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Around the Foothills

Childbirth may not have gotten easier but ideas are changing.

May 25, 1989|DOUG SMITH

Much has changed from the days when a father's role in the birth of a baby ended at the delivery room door, his path abruptly blocked by a stern matron in white who could say with her eyes alone:

"This is our job now."

Childbirth may not have gotten easier, but ideas about it are loosening up.

About 30 women--some expecting, others cradling their newborns--gathered in a festive setting last week to dramatize that change.

They were guests of Glendale Adventist Medical Center, where about 200 women give birth each month. Until a few weeks ago, they all did it the standard hospital way. They labored in a labor room, then were wheeled down the hall to a room full of bottled gases and electronic tools that yielded the first sights and sounds of a new child.

In many places, the natural birth movement has brought fathers into the room as coaches. Specialty clinics, such as Glendale's Easy Birth Center, have offered Victorian bedroom settings. But big institutions found it hard to abandon old attitudes.

"It's a lot easier and faster if we keep Father out and do our own work," said the hospital's head delivery nurse, Ellen Hooker, who attended the party in a business suit.

Now the hospital is making an earnest attempt to change, she said.

"We wanted to give back a lot of the power and control to the mother." Under a policy now going into effect, there are almost no rules.

The mother can have anyone she wants with her during delivery--even if it isn't the father. She can keep the baby at her side throughout her stay. She can decide who will visit and at what hours and who will hold the baby.

With the change in attitude comes a change in hardware. The hardware is getting softer.

Last month, Glendale Adventist opened an LDR. That stands for Labor/Delivery Room.

"It's like a hotel," Hooker said. The room evolved into its present form. First it was an ABC, an Alternate Birth Center decorated with homey colors and furniture. The mother stayed there it was time to go home. Because the bottled gases and electronics were not included, it was only for the easy deliveries, Hooker said.

Now all the equipment has been added, tucked into cabinets. Any mother can deliver there.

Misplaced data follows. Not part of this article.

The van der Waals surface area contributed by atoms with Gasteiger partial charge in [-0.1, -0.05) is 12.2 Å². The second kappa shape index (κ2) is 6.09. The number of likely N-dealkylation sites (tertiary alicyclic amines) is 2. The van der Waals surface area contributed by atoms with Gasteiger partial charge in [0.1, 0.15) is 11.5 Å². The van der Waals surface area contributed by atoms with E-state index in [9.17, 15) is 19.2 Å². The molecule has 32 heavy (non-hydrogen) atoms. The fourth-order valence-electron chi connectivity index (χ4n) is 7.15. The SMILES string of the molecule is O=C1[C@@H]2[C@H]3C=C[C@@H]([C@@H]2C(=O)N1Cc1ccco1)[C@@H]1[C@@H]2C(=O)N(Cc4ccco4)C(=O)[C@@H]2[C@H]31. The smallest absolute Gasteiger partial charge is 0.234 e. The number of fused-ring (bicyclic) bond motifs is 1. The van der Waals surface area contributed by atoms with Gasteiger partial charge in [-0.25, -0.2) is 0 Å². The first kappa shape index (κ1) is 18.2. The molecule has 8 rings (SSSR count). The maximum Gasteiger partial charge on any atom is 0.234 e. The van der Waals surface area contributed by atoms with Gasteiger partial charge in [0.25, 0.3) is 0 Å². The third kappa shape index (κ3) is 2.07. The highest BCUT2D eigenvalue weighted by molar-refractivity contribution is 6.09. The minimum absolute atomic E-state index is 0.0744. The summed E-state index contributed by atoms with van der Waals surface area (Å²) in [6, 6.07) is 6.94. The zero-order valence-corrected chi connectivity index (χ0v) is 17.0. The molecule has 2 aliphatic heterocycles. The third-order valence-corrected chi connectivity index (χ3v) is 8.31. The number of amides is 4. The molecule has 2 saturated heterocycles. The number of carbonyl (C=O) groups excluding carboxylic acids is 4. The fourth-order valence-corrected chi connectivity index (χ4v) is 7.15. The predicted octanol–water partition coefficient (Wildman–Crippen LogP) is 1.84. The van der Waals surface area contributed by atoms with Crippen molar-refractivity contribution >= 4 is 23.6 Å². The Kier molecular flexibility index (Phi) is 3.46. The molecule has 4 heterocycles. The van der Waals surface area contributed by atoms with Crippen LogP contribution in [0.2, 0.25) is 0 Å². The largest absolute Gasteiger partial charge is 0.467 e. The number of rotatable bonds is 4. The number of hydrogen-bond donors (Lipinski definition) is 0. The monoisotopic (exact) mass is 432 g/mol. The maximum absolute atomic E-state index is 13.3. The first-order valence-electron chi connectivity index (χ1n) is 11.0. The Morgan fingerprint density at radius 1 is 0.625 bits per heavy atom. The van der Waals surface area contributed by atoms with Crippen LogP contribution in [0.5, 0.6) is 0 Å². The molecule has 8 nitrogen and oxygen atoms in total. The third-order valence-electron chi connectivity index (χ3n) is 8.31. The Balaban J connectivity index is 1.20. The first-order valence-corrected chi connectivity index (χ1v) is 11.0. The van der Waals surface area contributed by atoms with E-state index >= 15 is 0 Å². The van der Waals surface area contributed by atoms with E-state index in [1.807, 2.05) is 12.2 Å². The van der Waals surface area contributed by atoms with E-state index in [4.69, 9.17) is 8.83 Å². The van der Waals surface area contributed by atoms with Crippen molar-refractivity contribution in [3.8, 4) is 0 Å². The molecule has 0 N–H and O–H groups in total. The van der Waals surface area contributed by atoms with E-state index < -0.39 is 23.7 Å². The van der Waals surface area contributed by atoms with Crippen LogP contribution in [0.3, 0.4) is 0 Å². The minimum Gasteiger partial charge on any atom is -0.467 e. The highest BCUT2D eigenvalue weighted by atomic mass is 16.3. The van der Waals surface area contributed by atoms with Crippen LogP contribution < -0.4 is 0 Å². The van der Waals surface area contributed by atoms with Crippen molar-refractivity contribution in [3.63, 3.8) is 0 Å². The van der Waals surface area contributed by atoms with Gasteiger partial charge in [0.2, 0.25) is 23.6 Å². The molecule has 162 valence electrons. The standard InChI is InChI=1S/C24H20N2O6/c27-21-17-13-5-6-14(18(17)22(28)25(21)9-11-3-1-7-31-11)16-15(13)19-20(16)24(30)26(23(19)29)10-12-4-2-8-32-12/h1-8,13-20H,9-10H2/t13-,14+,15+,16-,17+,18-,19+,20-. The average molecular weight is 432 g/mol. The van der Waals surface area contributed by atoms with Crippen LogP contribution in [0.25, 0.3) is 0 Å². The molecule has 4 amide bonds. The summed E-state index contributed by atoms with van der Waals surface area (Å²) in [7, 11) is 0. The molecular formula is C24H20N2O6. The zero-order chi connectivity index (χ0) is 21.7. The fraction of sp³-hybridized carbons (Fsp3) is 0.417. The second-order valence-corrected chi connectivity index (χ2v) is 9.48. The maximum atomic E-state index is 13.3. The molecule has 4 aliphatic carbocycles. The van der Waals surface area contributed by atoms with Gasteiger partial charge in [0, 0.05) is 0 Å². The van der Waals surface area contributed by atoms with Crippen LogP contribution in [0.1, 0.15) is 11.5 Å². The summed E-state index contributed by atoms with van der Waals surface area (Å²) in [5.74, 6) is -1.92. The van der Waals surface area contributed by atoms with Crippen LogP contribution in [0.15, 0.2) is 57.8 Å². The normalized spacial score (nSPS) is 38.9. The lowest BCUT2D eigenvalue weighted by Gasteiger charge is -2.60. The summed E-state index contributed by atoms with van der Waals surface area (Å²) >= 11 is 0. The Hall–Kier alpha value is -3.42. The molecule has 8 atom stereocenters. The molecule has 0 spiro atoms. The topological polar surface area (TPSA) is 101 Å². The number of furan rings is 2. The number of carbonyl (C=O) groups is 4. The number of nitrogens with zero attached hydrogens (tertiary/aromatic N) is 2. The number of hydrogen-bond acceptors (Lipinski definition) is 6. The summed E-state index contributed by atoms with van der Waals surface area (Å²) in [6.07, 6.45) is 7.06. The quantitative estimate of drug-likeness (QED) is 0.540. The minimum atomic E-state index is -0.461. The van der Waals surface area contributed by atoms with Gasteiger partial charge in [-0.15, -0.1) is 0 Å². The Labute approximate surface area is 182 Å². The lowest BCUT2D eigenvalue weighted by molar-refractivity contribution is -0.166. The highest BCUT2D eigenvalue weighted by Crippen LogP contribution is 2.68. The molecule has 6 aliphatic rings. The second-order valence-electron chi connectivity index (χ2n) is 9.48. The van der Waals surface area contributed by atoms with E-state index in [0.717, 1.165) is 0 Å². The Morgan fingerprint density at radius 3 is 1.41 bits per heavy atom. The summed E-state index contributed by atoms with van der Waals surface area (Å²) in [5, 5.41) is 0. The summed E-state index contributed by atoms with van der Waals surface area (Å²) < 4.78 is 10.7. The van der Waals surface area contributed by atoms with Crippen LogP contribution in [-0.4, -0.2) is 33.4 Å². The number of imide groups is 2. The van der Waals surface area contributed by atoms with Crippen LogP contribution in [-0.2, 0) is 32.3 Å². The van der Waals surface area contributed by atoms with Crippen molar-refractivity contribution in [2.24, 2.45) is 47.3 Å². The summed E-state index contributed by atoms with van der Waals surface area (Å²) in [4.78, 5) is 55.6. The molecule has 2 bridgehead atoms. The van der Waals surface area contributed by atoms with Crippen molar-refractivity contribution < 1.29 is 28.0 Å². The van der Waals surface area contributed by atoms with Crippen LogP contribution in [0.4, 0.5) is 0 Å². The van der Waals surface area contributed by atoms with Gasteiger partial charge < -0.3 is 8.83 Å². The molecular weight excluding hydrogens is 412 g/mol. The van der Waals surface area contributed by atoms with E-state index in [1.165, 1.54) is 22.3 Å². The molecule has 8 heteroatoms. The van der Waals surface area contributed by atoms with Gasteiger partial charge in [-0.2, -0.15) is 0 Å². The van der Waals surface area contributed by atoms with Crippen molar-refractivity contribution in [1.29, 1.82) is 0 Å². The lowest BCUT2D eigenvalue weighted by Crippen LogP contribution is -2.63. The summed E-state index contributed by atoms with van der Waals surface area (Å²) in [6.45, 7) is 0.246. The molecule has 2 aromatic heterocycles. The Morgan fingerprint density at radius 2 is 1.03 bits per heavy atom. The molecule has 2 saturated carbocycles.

The only limitation is that the hospital has built only the first of the five or six LDRs it has planned.

"It's first come, first served," said Kathy Hirsh, who attended the party with her husband, Steven. She is expecting in a few days and will use the new room if it is available.

Once a mother checks in, the room is occupied for up to two days. So Kathy Hirsh could end up doing it the old way.

Susan Grant, carrying 9-week-old Allison, filled Hirsh in on what that would be like. She was overdue just as the finishing touches were put on the ABC. She'd call in frequently, hoping that it would be ready.

It wasn't. She had 24 hours and 45 minutes of labor and then a 15-minute delivery.

"They had to wheel me into the delivery room, which was not a lot of fun," Grant said. "There's so much distraction at the last minute."

Grant, a Los Angeles kindergarten teacher, was supposed to be picketing. She played hooky with Allison to be part of a happier media event. It had balloons, cake, a puppeteer and staff handing out literature on prenatal and breast-feeding classes.

Between interviews with reporters, Grant and the other moms and dads did manage to exchange information about other new things in birthing.

"Is this your stroller?" Kathy Hirsh asked Amy Campos, who sat beside a sleek Italian import with gray plastic chassis and white quilted upholstery. "How do you like it?"

"I love it." Campos said.

"This is the '89 model, isn't it?" Kathy Hirsh asked.

"This is hot off the boat," Steven Hirsh interjected.

"The difference is it's got the adjustable handle," Kathy said. "This one has the wider wheel base."

"Equipment is something we've researched to death," Steven said. He said they got their information from a baby expert, an adviser who helped them at the baby goods store.

"This is the finest stroller," he said with finality.

Campos smiled appreciatively. But she seemed more interested in the party than the theory.

"It's good to get out and see other people in your situation, to know I'm not the only one with a cranky baby," she said.

Her 6-week-old son Michael, who rested placidly on her lap in a pinstripe Yankee uniform, was born the old way. His mom didn't mind.

"It didn't really matter," Campos said. "I just wanted him to come out."

She tried to explain the feelings of the ninth month of pregnancy.

"Not being a woman, you wouldn't understand," she said at last.

Some things never change.

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